Xbox Game Pass has left such an impact on the gaming landscape that weâ€™re starting to see bespoke experiences tailored specially for the service. These tend to be short, narrative-driven, affairs with family-friendly themes â€“ snackable games, if you will. The Gunk is the latest, coming from Image & Form â€“ a studio known to have an affiliation with Nintendo.
A few playful Nintendo-like influences are present, mostly evident in the central mechanic. Space hauler Rani is equipped with a Power Glove (hoo!) thatâ€™s used to inhale objects, inviting comparisons with Luigiâ€™s Mansion. After landing on an alien planet, Raniâ€™s mechanical appendage proves invaluable â€“ ominous black gunk is creating a blight on the otherwise colourful landscape.
The tech on show is moderately impressive â€“ colossal blobs of throbbing gunk swirl into Raniâ€™s device, leaving no trace behind. The overgrown environments are visually appealing too, bearing a â€˜ruined beautyâ€™ ethos. The number of loading screens and some waxy-looking textures did however leave us wondering if this was conceived as a Switch (or maybe even a Switch Pro) title originally.
As Rani sets about reversing the corruption, restoring natureâ€™s balance in the process, the planetâ€™s secrets come to light. Thankfully, she isnâ€™t alone in her struggle. Raniâ€™s doting partner Beccy sets up a campsite on a quiet ridge, which acts as a hub. Itâ€™s here the Power Glove can be upgraded, requiring precious resources, while a beacon allows for quick travel to past locations. Raniâ€™s determination to uncover the gunkâ€™s origin sees their relationship tested, and this extra layer of narration helps to offset the lulls within with storyline.
Cleaning up the gunk sees nature return to the area, spawning giant mushrooms and other fungi. These are then used to reach higher areas and cross chasms, with a focus on following a pipeline Rani becomes fascinated by. It must lead somewhere, right?
The Power Glove can be used to grab and throw spherical seedpods too, one type of which explodes â€“ useful for clearing rubble. Rani canâ€™t jump while carrying pods, which leads to situations where you need to find ways to transport them around. The opportunity was here to introduce all kinds of different pods with various effects, but it seems the team choose to gradually introduce larger environments instead. Failing to run with ideas fully is something of a recurring theme.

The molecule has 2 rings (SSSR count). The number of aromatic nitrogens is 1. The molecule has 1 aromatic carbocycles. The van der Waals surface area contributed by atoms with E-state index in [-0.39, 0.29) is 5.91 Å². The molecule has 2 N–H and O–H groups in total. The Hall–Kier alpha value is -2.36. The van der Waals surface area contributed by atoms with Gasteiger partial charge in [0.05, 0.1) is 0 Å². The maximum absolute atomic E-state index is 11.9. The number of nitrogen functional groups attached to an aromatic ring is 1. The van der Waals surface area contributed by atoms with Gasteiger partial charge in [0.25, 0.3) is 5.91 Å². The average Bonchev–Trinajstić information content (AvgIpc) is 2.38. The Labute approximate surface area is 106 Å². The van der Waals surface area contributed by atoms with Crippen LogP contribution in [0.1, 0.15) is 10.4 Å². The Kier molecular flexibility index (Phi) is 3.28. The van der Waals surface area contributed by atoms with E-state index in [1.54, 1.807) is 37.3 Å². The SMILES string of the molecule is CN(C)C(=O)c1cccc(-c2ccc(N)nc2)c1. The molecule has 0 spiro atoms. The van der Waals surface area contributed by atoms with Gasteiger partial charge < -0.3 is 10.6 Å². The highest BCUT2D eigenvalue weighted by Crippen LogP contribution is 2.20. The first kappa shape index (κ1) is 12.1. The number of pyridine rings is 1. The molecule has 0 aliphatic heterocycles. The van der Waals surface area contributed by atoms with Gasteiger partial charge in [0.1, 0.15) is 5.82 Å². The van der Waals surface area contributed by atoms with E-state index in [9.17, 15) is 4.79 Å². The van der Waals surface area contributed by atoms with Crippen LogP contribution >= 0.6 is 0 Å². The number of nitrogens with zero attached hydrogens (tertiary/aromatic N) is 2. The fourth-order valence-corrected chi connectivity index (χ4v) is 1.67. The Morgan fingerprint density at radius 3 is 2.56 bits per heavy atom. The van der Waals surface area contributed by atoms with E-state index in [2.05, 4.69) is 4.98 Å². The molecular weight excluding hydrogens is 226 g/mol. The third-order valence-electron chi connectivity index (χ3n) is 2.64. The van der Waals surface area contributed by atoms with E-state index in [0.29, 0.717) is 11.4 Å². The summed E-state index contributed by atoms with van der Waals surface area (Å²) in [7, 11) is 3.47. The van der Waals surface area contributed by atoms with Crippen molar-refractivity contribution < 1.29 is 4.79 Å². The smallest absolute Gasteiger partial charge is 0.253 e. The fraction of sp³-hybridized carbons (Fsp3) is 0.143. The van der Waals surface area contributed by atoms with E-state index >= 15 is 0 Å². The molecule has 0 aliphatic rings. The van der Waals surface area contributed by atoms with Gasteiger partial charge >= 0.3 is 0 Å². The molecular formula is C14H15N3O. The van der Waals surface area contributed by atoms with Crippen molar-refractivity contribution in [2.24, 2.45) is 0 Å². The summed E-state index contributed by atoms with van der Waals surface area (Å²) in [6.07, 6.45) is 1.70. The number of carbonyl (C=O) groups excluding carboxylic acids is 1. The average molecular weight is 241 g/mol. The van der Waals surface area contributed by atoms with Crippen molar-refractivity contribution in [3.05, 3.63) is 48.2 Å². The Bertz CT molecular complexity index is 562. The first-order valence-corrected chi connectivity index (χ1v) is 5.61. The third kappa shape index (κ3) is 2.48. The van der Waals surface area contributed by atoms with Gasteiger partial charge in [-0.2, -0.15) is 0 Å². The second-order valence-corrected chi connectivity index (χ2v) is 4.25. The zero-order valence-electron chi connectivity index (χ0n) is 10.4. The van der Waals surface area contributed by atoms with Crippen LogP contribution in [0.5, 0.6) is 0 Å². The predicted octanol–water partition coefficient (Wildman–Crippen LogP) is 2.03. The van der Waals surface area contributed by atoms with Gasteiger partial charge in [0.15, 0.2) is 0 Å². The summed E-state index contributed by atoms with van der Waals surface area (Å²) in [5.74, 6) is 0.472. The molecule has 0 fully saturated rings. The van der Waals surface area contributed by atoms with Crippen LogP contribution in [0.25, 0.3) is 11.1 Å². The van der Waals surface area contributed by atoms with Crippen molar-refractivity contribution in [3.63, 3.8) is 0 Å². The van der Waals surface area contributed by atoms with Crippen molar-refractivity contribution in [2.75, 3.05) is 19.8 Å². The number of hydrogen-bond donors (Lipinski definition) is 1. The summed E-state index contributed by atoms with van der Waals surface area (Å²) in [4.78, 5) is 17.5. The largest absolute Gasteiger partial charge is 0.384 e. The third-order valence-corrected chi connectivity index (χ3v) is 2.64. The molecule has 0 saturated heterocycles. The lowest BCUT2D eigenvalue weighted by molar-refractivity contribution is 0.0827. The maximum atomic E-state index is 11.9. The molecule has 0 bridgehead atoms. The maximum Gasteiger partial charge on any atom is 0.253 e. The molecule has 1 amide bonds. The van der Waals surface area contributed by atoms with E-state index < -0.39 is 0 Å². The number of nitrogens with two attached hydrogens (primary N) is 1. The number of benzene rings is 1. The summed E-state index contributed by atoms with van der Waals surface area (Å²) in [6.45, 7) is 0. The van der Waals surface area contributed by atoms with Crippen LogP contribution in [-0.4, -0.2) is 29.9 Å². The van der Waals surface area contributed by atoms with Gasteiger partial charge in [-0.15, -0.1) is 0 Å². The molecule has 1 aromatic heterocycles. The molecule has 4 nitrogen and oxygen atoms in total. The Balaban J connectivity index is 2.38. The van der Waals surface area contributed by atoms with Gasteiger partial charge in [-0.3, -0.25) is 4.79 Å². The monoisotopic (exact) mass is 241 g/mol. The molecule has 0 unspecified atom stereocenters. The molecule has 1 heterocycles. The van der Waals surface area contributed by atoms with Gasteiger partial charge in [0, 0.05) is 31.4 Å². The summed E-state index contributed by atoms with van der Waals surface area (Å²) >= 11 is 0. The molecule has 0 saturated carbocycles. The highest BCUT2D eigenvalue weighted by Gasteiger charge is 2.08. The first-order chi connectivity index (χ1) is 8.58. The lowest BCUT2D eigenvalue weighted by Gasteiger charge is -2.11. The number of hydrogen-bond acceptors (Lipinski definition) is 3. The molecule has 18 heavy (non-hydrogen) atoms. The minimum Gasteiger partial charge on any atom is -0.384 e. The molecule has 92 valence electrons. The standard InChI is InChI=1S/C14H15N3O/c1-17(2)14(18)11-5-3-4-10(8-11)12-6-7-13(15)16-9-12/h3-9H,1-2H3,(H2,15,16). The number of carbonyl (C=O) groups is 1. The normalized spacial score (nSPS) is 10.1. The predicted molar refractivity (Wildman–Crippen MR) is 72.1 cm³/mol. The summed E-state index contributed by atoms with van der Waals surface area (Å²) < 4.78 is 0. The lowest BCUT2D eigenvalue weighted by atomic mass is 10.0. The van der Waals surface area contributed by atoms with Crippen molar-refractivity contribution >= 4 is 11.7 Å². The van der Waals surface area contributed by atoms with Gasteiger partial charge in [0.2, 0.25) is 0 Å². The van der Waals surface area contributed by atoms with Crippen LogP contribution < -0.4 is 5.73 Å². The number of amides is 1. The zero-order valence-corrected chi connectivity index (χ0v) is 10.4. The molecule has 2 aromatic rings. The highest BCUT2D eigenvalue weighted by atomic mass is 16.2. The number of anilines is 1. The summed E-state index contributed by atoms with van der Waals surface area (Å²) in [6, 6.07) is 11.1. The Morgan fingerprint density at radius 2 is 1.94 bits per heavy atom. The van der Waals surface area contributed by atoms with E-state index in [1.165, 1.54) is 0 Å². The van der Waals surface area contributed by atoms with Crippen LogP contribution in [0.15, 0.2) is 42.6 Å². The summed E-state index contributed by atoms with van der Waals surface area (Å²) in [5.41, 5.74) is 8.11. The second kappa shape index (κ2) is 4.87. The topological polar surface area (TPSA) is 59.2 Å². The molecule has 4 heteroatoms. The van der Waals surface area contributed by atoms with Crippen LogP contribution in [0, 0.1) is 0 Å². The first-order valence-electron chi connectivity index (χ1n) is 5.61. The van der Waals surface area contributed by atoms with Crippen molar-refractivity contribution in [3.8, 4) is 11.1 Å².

Occasionally the gunk spawns creatures, giving the Power Glove an all-new purpose. These encounters are used sparingly, keeping the focus on traversal, puzzle-solving and gunk clearing. Even so, the lack of enemy types â€“ limited to just three, much like the seedpods â€“ means once youâ€™ve learned the best way to dispatch foes, the same technics can be applied ad nauseum. New upgrades and abilities should have helped keep things fresh, but instead highlight a lack of unique mechanics.
The linear structure of the five key locations makes for a relatively straightforward experience, which in turn makes The Gunk feel considerably uncomplicated â€“ even younger gamers shouldnâ€™t struggle with the lack of signposting and prompts, as one location usually leads straight to the next. This also leads to a slight lack of engagement, however â€“ it isnâ€™t until the final chapter that environments need to be scouted fully for the means to progress. In fact, the biggest challenge present is locating every scannable item – Rani compiles a database of alien life while touring the planet.
The Gunk represents new territory for Image & Formâ€™s SteamWorld team, and not just the change of host platform â€“ this is their first foray into 3D. With a runtime of around 6 hours, it retains the condensed nature of their previous games, but some concessions were clearly made. We expected a small but perfectly formed package, with little bloat or filler, but instead found something light on surprises and all too fleeting. Outside of eventually making environments multi-layered and larger, core mechanics arenâ€™t expanded upon or added to, mostly evident by the fact that ideas introduced during the opening chapter are still commonplace as the story nears its conclusion.
This is a game conceived with a single purpose in mind â€“ to deliver a fun and meaningful experience most gamers will be able to finish in an afternoon or two, no matter their gaming prowess. It makes good on that promise, but it doesnâ€™t go much beyond that, failing to exceed expectations set by the likes of SteamWorld Dig 2. Guilty of playing things a little too safe, perhaps.
We hoped for a gooey treat, but what we got was a light snack. A bit like going to the cupboard hoping to find a Wagon Wheel, only to find all thatâ€™s left are a couple of bourbons. Snackable games, eh?
The Gunk is out now on Xbox One, Xbox Series, and PC.